Disney Duster wrote:
JeanGreyForever wrote:
disneyprincess11 wrote:
I'm glad we didn't get that dress. Funny how it sounds, but it looks too much like that time period. The style of the dress should stand out more since she is a "funny girl."

That reminds me of how even Cinderella's animated ballgown is more early-mid Victorian compared to what her stepfamily wears. Lady Tremaine's outfit is more Edwardian while Anastasia and Drizella's bustle dresses come from the 1880s.

Disney Duster wrote:
Ok here's the 1800's dress. I think it looks like Belle's.

I can certainly see the similarities. It also reminds me a lot of the dress that the mice make for Cinderella, although some people also compare that dress to a rococo dress for some reason.

I made a picture just in reply to what you said, lol. I've learned a lot about costumes and Cinderella, of course, and I actually feel Cinderella's silver dress look, with her hair atop her head, choker, cap sleeves, and yes, a bustle (I'm pretty sure that's what the puffy material at her waist is) would be more late Victorian (1880's?), like in the first picture in the image I provide (also with a woman looking a little like Lady Tremaine), and then I also included a Victorian dress that shows her pink mice dress is indeed still from the 1800's, the picture on the right:
Image

Funnily enough I did try to provide a rococo picture on here for her pink dress when I was trying to say Cinderella was set in the rococo time period (Click here for that thread), but of course now I know it's not. However, as you and I agreed, the architecture is rococo, and Cinderella's hair, choker, and bustle actually do recall the rococo, they just happen to also connect with the Victorian.


JeanGreyForever wrote:
Thanks for the pictures. I've heard some people refer to the poofy sections at the top of Cinderella's skirt as peplum. I definitely don't consider it a bustle though. It looks nothing like it, especially in comparison to Anastasia and Drizella who both actually do wear bustles. Cinderella's dress looks more like a hoopskirt or like she is wearing a crinoline under it. I mostly got the mid-Victorian, or 1860s, period from Shoomlah's design. https://www.deviantart.com/shoomlah/art ... -207356116

This is Cinderella with a bustle.
https://www.deviantart.com/foxy-lady-ja ... -116416000


Disney Duster wrote:
My parents block my internet form deviantart so I can't see the pictures, but I've seen shoomlah's and I'm guessing the second picture was this?:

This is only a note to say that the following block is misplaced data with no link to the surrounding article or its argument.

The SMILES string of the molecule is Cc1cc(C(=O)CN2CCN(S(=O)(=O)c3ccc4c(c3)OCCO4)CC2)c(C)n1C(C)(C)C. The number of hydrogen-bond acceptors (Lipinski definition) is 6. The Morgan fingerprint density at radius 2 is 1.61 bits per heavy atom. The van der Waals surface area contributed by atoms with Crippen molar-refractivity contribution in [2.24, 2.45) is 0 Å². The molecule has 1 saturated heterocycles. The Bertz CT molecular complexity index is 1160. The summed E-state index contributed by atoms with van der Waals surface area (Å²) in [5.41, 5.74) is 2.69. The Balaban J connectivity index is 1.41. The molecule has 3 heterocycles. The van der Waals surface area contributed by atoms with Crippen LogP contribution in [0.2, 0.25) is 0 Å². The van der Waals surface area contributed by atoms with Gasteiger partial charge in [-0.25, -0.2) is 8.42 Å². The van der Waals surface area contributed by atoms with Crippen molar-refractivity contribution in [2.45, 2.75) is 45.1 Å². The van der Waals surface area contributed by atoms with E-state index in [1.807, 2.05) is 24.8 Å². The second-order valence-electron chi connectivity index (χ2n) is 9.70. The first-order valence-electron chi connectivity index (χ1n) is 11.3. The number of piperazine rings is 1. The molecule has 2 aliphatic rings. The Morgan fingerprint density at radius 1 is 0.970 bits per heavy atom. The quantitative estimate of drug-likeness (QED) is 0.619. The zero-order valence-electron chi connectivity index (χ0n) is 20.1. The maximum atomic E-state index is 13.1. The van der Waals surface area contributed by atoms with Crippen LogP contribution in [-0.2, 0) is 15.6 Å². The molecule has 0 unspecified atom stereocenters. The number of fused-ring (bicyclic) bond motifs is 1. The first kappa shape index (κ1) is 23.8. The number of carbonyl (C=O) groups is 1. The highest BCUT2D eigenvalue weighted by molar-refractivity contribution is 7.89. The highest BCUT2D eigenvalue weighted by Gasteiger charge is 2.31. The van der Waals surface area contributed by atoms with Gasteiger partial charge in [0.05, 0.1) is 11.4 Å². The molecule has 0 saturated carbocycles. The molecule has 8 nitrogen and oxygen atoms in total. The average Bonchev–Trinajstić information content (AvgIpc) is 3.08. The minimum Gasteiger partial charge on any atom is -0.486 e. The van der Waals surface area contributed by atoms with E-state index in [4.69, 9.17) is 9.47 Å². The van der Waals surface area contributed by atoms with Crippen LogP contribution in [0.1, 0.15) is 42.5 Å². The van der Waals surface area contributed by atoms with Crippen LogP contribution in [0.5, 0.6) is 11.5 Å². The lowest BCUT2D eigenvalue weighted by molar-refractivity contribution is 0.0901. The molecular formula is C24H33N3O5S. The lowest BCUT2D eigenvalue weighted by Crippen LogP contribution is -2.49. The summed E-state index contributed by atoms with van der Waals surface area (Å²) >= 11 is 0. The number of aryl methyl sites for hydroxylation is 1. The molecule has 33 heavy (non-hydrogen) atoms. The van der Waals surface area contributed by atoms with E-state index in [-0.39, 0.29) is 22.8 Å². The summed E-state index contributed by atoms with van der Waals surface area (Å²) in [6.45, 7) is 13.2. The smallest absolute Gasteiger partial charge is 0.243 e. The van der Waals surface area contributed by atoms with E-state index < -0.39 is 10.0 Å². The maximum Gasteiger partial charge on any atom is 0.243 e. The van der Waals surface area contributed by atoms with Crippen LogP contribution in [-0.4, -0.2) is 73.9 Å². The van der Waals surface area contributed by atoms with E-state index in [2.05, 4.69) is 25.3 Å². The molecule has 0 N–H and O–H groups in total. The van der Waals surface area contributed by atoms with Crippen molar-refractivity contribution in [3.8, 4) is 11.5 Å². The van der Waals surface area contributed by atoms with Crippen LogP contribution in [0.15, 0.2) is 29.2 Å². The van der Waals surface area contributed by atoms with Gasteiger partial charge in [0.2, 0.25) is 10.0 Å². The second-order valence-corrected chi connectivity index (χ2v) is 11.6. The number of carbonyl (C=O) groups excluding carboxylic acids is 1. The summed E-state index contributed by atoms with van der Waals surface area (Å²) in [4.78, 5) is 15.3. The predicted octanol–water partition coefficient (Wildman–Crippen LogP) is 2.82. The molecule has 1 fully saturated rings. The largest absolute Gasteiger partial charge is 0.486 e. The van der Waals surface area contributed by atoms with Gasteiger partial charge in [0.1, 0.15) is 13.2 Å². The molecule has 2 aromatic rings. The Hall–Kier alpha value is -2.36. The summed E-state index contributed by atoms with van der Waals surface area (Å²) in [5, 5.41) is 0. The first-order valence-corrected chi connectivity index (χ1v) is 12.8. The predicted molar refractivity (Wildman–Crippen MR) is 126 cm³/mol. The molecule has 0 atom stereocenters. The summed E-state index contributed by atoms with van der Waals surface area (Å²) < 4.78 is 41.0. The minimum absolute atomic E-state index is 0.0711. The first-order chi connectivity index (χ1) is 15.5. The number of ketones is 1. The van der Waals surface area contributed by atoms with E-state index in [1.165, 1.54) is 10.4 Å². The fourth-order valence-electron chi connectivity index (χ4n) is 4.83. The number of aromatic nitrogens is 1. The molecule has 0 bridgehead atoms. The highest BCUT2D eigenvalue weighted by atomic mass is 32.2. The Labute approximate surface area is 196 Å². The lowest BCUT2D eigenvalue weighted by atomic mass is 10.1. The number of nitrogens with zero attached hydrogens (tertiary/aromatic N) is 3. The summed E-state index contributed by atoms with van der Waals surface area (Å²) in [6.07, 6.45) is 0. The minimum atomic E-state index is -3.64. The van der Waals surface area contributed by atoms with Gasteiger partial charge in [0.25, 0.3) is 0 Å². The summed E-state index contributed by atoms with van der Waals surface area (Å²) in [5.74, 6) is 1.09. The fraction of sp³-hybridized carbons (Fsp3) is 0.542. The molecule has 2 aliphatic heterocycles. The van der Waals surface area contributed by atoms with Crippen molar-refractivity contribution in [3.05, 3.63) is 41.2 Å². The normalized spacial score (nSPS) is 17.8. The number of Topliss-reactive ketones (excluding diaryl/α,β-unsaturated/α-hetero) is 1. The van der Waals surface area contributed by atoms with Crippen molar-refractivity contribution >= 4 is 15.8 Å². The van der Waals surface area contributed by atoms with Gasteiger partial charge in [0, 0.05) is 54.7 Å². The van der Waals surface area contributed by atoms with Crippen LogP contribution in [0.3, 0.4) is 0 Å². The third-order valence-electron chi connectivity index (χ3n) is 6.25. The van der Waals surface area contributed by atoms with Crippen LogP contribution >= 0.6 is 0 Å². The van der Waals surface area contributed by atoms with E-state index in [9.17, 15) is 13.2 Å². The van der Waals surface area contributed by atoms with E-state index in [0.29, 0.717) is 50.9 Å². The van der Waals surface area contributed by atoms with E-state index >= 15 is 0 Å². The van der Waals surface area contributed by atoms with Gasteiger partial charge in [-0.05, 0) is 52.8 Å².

Image

Anyway, peplum is...well, after seeing what modern peplum's look like, just really short skirts attached to tops, I just have a hard time believing that one to be the right word. But the word came from 1670 before Cendrillon was written...so...maybe. I wonder what a 1600's peplum looked like?

If you look at Cinderella's and her stepsister's ballgowns, all three have what I would call bustles, and it's just that Cinderella's is split in two. I made a picture showing the girls' gowns from their sides, and judge for yourself if you think they look similar or not:
Image

I also added this sketch to show Cinderella's dress in full:
Image

Shoomlah's pictures, which she even admits herself, are just what she thinks are historically accurate. For Cinderella, she just thought the hoopskirt look that Cinderella's dress has placed her in the mid-19th century. But the sleeves, hair, and whatever it is on Cinderella's hips looks way more like the late 19th century period, don't you think? I mean, in the picture I provided of the Victorian and Edwardian fashion, don'tyou think the woman in red looks more like Cinderella than the usual 1860's woman?


JeanGreyForever wrote:
I forgot that you can't see Deviantart. But yeah, the picture you posted is the one I meant. I've heard people call the petal pointed thing at the top of Aurora's skirt peplum too, but it was just a random fan so I wouldn't put too much weight into it actually being that.

Are bustles split into two though? I'm not that familiar with Victorian fashion so I don't know for sure, but I've never seen one split into two. The only other Disney example of a bustle I can think of is Jane's yellow dress which also clearly looks like a bustle. Concept art has her in a more Edwardian dress like what Lady Tremaine wears.

I agree that the picture you provided of the woman in red has a resemblance to Cinderella's dress. Interestingly enough, I found a link that goes into the fashion of Cinderella (and some other princesses).
http://www.frockflicks.com/disney-princ ... 50-part-2/

Apparently the skirt is like a hoop skirt from the 1700s and 1850s, but without the actual hoop (since Cinderella's dress just has petticoats to make it fuller). Like you, the writer believes that the poofy things on Cinderella's dress are a bustle or at least something that is a prototype of it. So you might be onto something here.


Disney Duster wrote:
Peplum's didn't even exist in the time of Disney's Sleeping Beauty, lol, so like you said I think that was just one person's speculation (well, two people, because I own a Disney Dolls book that calls it a peplum, too).

Bustles were not ever split in two. But there is no picture with anything like Cinderella's hip swags split in two that I have ever seen ever, not even something from the 1860's like shoomlah claims Cinderella's dress is from. If I want to be totally honest, there are instances of swags split in three, like the retrousse 1700's dress and an 1870's dress which I will show here (well they are all 1870's dresses with...um...bustles?):
Image

But the swags split in two is a Disney unique deisgn. And I remember liking Jane's dress as a kid because of the bustle, lol.

I love Frock Flicks! I discovered them just a few years ago! But even they aren't completely right about everything. Cinderella's dress has fullness in the sides and back in the image of her at her side, like in the sketch in the post I made just before this one. And fullness in the back further indicates a bustle. Shoomlah thinks Cinderella has a hoopskirt that makes the dress full all the way around. I think that is possible, but that everything else she did was wrong. I think Cinderella wears an 1880's bustle dress and hairdo, just with a wider, fuller skirt. I also hate the stripes she gave Cinderella. But Frock Flicks is probably right about the petticoats, which gave dresses fullness all the way around.


JeanGreyForever wrote: